Catholic clergy were attacked trying to help those protesting recent killings.
“I’m OK, thank God,” Bishop Silvio Jose Baez tweeted. “The basilica is free and so are those who were inside.”
Bishop Baez, auxiliary bishop of Managua; Cardinal Leopoldo Brenes Solorzano of Managua, and Archbishop Waldemar Stanislaw Sommertag, the apostolic nuncio, were among clergy from Managua attacked as they approached St. Sebastian Basilica in Diriamba, Catholic News Service reported. Along with Bishop Baez, at least one other priest was injured in the clashes with a pro-government mob. Journalists also were attacked and had cameras and other equipment stolen.
The bishops and clergy were trying to free anti-government protesters inside the church. A church delegation traveled to Diriamba to “show solidarity” with priests in the area after recent killings, Father Victor Rivas, executive secretary of the Nicaraguan bishops’ conference, told CNS.
Last week, the U.S. government ordered non-emergency government personnel to leave Nicaragua and advised travelers to reconsider going to the country.
At least 212 people have been killed in clashes in Nicaragua since April, according to a team of independent investigators. Demonstrations began in April over reforms to the social security system. The government has regarded protester’s demands, that President Daniel Ortega step down, as an attempted coup.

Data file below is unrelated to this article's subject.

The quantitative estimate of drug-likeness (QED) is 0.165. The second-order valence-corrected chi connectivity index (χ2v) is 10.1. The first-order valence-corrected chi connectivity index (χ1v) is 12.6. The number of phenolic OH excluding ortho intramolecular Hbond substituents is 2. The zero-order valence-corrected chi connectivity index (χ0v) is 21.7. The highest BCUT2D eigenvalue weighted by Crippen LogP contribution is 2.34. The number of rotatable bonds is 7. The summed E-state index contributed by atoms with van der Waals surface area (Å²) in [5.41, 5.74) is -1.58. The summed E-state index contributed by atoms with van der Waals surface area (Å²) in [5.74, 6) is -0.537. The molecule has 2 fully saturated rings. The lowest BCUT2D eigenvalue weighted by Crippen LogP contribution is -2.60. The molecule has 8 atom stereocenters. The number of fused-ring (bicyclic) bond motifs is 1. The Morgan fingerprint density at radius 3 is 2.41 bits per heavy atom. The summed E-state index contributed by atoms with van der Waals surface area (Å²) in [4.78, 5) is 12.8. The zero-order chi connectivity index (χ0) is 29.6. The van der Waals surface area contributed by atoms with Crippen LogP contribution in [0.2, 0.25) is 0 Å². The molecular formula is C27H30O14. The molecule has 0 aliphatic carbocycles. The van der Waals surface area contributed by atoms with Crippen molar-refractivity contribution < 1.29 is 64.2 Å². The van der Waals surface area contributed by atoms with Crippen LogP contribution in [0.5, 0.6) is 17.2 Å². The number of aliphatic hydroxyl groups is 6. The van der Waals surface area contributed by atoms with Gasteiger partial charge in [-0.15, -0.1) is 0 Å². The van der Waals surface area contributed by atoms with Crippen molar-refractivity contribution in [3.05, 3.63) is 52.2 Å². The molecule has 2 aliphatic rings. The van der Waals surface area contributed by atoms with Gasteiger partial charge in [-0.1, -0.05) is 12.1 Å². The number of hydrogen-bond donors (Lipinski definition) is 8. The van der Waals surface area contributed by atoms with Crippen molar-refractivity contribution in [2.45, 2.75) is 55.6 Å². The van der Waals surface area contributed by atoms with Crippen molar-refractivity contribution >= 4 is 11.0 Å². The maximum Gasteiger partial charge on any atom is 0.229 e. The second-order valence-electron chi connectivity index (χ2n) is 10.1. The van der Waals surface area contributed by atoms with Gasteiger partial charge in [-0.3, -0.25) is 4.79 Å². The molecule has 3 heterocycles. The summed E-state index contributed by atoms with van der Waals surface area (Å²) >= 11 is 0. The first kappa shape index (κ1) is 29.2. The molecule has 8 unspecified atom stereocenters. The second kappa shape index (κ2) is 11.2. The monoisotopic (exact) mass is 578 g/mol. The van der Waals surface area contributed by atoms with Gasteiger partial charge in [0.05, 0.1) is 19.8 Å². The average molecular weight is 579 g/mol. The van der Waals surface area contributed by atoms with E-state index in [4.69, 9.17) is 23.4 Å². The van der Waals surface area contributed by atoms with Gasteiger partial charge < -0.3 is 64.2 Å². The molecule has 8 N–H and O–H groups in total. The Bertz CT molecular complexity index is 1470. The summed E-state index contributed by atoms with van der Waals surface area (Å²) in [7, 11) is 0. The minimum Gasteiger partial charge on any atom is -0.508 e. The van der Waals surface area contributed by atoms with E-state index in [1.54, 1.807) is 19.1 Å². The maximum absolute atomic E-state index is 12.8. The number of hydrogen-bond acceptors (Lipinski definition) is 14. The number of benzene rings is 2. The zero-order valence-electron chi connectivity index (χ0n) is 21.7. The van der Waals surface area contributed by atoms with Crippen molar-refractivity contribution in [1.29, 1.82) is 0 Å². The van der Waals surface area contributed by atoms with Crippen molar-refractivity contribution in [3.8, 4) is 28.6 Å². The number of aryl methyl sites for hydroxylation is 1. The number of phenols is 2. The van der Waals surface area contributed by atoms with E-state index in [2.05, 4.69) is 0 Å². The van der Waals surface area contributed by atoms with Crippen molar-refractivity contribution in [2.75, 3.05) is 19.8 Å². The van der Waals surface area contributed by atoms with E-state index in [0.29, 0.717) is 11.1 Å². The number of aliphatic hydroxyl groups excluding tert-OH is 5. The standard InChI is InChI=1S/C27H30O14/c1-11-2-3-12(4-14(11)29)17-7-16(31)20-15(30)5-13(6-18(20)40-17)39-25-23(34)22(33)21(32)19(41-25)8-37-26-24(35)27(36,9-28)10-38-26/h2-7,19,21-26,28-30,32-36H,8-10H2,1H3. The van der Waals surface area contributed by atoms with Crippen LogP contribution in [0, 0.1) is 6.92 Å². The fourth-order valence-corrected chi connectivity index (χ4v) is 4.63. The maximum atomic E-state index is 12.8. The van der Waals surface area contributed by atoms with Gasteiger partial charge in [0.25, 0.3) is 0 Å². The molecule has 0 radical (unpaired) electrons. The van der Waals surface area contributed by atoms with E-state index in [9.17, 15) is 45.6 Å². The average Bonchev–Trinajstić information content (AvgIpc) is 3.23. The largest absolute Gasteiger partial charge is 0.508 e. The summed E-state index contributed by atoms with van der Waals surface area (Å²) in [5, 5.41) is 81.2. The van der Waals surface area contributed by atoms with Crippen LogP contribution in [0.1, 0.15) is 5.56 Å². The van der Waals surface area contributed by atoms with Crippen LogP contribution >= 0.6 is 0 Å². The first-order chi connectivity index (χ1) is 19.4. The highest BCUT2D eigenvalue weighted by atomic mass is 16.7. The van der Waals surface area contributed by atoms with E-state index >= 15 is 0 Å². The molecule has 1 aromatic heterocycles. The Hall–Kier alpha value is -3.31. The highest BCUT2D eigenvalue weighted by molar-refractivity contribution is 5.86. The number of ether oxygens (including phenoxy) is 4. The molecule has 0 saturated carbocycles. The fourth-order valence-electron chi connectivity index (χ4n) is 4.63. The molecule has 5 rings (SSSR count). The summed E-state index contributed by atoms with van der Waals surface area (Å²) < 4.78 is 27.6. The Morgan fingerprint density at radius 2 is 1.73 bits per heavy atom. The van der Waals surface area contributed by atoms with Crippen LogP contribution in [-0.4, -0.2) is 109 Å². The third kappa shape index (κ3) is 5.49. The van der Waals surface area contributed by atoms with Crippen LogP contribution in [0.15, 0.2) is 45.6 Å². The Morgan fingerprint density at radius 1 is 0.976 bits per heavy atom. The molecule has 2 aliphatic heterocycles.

Talks aimed at resolving the crisis, particularly those sponsored by the Church, have repeatedly broken down.
The U.S. State Department says heavily armed, government-controlled paramilitary forces operate in areas of the country including in its capital, Managua. “These groups are attacking blockades, kidnapping and detaining individuals, taking over privately owned land, and committing other crimes,” says the travel advisory.
“Rallies and demonstrations are widespread and occur daily with little notice,” it says. “Government-controlled forces have attacked peaceful demonstrators leading to significant numbers of deaths and injuries. Looting, vandalism, and acts of arson often occur during unrest, including in tourist areas. Government authorities detain protesters, and some people have disappeared. Human rights groups have documented credible claims of torture of detainees.”
If you’re reading this article, it’s thanks to the generosity of people like you, who have made Aleteia possible.
Here are some numbers:
- 20 million users around the world read Aleteia.org every month
- Aleteia is published every day in eight languages: English, French, Arabic, Italian, Spanish, Portuguese, Polish, and Slovenian
- Each month, readers view more than 50 million pages
- Nearly 4 million people follow Aleteia on social media
- Each month, we publish 2,450 articles and around 40 videos
- We have 60 full time staff and approximately 400 collaborators (writers, translators, photographers, etc.)
As you can imagine, these numbers represent a lot of work. We need you.
Support Aleteia with as little as $1. It only takes a minute. Thank you!